Monday, November 22, 2010

#Blog4Reform-Slow Down And Take A Step Back...

Today is Blogging For Real Educational Reform. Spearheaded by Ira Socol, what we hope is to generate 100's of blog posts about what real education reform looks like. There will be so many great posts, I encourage you to check out this post on the Cooperative Catalyst that you can submit your link to and see all the others. Better yet, why not blog about your ideas and post them there. Here is my small contribution....

I have been struggling a lot lately with my voice...

Over the past few months I have been very lucky, in that I have been able to travel the country, talking to lots of different people about lots of different things related to education. Most of it has been about social media and how educators can use it to get the professional development they really need. But in some of my conversations I have been asked to talk about reform, specifically my ideas on what education should really be doing and look like.

I have lots of ideas, most of them based on the classrooms I get to visit and the teachers I get to meet. I see what great education looks like in a lot of different places. The problem is it is not in every place. So I would go and talk about the different places I have been, the things I have seen and my ideas for reform or change.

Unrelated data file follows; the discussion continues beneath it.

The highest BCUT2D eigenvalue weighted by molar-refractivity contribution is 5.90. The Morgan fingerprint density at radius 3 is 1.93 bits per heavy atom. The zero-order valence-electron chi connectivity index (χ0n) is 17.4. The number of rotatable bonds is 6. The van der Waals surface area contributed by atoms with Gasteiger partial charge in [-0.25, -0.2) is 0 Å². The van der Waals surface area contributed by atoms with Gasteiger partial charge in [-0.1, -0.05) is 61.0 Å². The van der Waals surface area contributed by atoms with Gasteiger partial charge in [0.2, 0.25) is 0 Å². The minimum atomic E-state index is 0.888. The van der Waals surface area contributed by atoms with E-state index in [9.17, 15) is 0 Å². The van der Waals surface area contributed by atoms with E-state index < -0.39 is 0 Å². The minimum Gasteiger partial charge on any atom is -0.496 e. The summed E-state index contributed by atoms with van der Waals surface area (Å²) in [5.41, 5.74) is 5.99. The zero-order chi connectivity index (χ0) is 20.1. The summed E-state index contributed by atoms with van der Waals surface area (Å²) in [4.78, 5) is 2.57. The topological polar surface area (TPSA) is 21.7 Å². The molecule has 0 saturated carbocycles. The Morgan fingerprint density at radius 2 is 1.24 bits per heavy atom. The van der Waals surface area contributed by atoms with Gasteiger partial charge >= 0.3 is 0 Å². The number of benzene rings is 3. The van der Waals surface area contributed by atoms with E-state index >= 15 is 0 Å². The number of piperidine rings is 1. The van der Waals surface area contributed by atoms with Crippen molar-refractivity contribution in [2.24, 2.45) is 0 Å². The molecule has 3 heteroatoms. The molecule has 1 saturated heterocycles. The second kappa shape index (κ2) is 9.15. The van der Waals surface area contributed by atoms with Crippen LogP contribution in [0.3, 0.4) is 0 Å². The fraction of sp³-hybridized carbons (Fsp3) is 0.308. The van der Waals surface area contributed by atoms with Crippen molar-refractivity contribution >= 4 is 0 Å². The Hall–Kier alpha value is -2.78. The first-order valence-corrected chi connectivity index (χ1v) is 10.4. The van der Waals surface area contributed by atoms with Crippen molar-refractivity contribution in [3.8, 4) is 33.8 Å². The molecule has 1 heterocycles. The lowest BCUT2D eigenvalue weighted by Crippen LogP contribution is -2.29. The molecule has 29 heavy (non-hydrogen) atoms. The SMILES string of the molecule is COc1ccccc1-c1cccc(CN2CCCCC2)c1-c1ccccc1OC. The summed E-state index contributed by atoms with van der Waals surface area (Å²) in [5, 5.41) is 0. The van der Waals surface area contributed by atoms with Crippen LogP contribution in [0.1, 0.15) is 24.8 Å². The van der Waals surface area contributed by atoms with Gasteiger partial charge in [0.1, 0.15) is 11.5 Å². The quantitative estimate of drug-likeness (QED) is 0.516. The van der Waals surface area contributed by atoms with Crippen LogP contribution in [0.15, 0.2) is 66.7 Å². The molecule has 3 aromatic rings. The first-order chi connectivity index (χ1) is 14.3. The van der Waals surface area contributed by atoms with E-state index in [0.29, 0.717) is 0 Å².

But here lately I have begun to question whether or not I really know. Beyond that I wonder what makes anyone really know? Sure, we have ideas, but can we really say that this idea over that is best? I am not an expert in merit pay or value-added measurement or any of the popular terms that seem to be the basis for reform in this country. I do know that if I went into my classroom each day and did the absolute very best for kids I felt pretty good about the job that I was doing and (while I didn't agree with the methods) I usually had the scores to back it up.

I was reminded of this video today while I was working on another project. I think Tylor really gets to the heart of what it means to be a teacher. And I think it is what he describes that is lost on the loudest voices in the Ed Reform movement.

There are lots of people out there that will try to convince you they have the answer or know exactly the change to make. Before you drink the Kool-Aid, slow down and take a step back. Think about what you know and what is best, whatever it is, and see how that can mesh with what others are saying. If it doesn't blaze your own trail.

I am sure I will continue to struggle with my voice and my ideas. They are both a work in progress and I will continue to, each day, refine them, examine them and test them.

If you take anything away from all this reform talk let it be this. No matter what kind of change you want to make always ask yourself, in the end, are you doing what you know to be best for kids? Will what you do be best for kids? Why is it the best choice for kids?
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